Farm biosecurity - do you know your risks?

PRODUCTION ADVICE & NRM NEWS -  AUGUST 2022 - AGRICULTURE & AGRONOMY

By Adrian Smith, Senior Land Services Officer - Mixed Farming Systems
P:  03 5881 9932  | M:  0447 778 515  | E:  adrian.smith@lls.nsw.gov.au

With Foot and Mouth Disease ravaging parts of Indonesia, biosecurity is the word on every farmer’s lips at the moment. So, what can we do to protect the Murray region?

Luckily, biosecurity doesn’t have to be hard, and a simple, tailored biosecurity plan can help protect your farm business.

Preventing the introduction of animal and plant diseases and weeds by sticking to some simple rules may prevent disaster. As primary producers or visitors to a farm, we all have a role in ensuring we are aware of the risks, implications and ways to manage farm biosecurity.

Good biosecurity is simply a series of basic management practices to prevent or minimise the risk of introducing contagious diseases and noxious weeds.

Preparing a Farm Biosecurity Plan

A biosecurity action plan will help you identify and prioritise implementing biosecurity practices relevant to your property and business.

When preparing your on farm biosecurity plan, the essentials are a good place to start. These include:

  • Farm inputs and outputs – such as feeds (particularly purchased), animals and seed, fertilisers, chemicals, water supplies and drainage waters
  • People, vehicles and equipment – including appropriate signage, vehicle and equipment hygiene, movement of people to and from your farm
  • Production practices – such as the use of irrigation and drainage waters, fences (good fences make for good neighbours!), vaccination and drenching programs, chemical applications, crop and animal health monitoring
  • Ferals and weeds – wild and feral animals can mix with your own stock, spread disease, and contaminate feed and water. Weeds in their own right can pose significant biosecurity risks.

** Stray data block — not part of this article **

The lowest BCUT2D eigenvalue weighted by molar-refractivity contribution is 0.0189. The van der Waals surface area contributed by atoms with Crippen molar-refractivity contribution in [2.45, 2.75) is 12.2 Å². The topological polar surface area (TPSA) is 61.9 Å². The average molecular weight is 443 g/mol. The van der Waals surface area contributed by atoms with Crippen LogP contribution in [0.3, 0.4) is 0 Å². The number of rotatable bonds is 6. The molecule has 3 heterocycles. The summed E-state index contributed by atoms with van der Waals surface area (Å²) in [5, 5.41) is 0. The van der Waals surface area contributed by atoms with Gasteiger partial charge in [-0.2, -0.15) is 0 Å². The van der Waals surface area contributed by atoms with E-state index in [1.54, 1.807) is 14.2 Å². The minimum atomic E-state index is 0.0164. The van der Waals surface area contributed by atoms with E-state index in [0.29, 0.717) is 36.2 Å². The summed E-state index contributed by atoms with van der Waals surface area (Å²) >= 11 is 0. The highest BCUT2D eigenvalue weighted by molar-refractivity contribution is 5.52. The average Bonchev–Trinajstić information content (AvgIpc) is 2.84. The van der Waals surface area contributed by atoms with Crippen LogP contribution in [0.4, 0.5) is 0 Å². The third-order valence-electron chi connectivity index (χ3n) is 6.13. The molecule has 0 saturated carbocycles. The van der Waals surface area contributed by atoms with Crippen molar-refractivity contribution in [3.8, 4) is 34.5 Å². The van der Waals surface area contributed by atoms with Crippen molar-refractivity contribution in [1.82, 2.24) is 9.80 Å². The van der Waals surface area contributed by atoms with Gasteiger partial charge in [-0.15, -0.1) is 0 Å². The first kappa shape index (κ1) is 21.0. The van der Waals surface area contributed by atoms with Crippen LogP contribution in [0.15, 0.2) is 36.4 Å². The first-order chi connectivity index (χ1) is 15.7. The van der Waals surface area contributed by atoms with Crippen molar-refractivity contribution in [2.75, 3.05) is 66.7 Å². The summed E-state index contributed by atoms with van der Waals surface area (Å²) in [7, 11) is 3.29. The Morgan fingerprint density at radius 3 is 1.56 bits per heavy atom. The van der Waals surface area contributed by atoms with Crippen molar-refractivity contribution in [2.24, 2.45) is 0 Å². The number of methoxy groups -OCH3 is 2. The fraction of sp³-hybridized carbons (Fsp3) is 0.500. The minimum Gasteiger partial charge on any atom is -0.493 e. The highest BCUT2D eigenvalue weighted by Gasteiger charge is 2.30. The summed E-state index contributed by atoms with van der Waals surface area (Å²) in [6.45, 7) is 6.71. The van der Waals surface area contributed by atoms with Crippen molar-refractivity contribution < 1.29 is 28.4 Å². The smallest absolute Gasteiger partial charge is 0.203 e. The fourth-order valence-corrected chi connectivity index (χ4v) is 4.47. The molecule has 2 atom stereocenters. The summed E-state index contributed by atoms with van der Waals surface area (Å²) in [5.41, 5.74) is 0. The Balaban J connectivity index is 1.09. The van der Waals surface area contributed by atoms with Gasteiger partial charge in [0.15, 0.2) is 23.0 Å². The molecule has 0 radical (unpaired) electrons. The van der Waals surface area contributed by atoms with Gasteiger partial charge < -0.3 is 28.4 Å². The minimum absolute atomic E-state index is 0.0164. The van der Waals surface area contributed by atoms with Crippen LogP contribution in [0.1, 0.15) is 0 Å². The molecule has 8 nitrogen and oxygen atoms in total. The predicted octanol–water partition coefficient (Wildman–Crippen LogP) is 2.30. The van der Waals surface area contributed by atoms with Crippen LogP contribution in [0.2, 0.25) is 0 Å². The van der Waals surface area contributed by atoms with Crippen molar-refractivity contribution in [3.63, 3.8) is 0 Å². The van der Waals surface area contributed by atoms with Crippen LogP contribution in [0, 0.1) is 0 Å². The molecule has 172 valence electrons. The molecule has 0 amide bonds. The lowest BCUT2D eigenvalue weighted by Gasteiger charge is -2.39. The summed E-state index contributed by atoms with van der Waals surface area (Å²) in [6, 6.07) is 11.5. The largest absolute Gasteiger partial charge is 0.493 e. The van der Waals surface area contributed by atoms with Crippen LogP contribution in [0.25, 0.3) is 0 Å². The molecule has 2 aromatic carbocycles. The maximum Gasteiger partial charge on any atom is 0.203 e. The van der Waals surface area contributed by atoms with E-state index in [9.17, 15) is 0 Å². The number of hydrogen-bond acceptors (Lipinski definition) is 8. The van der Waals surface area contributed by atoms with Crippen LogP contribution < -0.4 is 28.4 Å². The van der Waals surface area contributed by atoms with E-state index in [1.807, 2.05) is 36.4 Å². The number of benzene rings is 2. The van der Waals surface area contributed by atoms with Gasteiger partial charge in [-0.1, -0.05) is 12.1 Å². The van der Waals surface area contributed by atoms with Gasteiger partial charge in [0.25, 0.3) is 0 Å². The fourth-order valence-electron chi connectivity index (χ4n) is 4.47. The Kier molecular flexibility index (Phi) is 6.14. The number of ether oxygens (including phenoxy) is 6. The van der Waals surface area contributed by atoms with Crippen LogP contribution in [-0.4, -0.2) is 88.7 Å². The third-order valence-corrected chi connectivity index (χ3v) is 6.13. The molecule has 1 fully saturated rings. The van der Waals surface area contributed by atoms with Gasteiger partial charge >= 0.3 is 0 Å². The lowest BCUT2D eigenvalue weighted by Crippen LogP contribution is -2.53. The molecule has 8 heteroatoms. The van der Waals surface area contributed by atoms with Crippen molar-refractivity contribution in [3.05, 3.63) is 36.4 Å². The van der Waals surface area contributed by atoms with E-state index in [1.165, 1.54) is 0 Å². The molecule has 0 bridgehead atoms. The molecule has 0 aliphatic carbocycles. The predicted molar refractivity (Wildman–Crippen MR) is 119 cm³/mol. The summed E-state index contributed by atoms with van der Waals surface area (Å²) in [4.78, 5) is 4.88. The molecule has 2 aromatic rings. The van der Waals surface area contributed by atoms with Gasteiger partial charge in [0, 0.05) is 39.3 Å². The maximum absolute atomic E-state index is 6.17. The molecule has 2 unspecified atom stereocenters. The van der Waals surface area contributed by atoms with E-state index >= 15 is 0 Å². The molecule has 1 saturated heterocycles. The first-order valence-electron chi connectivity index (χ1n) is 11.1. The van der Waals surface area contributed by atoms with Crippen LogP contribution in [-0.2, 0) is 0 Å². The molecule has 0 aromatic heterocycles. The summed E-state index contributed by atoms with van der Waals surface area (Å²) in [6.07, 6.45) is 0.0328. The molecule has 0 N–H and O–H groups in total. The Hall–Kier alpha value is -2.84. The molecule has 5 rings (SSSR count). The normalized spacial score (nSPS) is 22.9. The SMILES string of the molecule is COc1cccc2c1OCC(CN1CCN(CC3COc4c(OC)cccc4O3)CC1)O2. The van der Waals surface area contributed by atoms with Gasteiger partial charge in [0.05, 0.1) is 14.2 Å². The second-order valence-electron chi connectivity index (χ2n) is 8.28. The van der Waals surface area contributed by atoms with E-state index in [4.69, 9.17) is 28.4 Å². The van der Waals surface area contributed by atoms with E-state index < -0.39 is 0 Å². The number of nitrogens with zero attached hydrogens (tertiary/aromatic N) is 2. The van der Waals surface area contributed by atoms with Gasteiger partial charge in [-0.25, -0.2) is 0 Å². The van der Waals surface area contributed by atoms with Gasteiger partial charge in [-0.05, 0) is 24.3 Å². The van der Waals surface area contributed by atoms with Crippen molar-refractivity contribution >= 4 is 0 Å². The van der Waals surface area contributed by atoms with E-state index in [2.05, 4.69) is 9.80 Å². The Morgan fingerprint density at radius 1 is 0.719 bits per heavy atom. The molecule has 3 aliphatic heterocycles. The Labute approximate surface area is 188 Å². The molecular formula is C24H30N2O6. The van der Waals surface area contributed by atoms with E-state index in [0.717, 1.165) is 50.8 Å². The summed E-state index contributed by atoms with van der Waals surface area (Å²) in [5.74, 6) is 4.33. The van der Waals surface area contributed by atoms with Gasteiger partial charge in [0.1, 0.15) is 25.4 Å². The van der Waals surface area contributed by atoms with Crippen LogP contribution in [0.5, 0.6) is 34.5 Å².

• Train, plan and record – have good systems in place, record stock movements, and have staff and family members well-trained so they know what to look out for, be vigilant and report anything suspicious.

Completing a self-assessment checklist will also help you identify your property's biosecurity strengths and weaknesses. It might be helpful to have a map of your property to consider the best places to locate biosecurity zones or ‘checkpoints'. This could include signs at entrances to the property, parking areas near the house or site office, where deliveries are picked up or dropped off in relation to storage facilities, vehicle wash-down areas, and existing roads or tracks for movement within the property.

Think about how you can minimise the risk of introducing diseases, pests and weed seeds at each checkpoint. Biosecurity should become a habit if you build your plan around daily, monthly or yearly farm routines.

The actual management practices you choose to use will vary from site to site, depending on the size of your property(s), the physical facilities available, climate and the day-to-day management of your operations.

Biosecurity sign on farm gate

Where can I get some more advice?

Many farm organisations and industry bodies have developed their own biosecurity plans and templates.

Simple things like having signage at your farm entrances will ensure biosecurity is kept ‘front of mind’ to any visitor or farm worker.

An excellent resource is the ‘Farm biosecurity’ website. Producers can access a range of advice and toolkits to help prepare their own biosecurity plan.

Local Land Services biosecurity and veterinary staff can provide a wealth of knowledge to assist you in preparing for and managing a biosecurity threat. Your consultants and practitioners will also be valuable sources of advice to help you identify potential risks and strategies to mitigate those risks.

No matter what you do, biosecurity is everyone’s responsibility. The threats to your individual farm business, not to mention Australia’s economic and social prosperity, are real but manageable. Remember to check your property(s) regularly and, if you see or suspect anything unusual, call the Emergency Animal Disease Watch Hotline on 1800 675 888 or the Exotic Plant Pest Hotline on 1800 084 881.

Remaining vigilant, understanding your risks and implementing good hygiene practices on your farm are relatively simple but highly effective strategies to help minimise the outbreak of a biosecurity threat on your farm.

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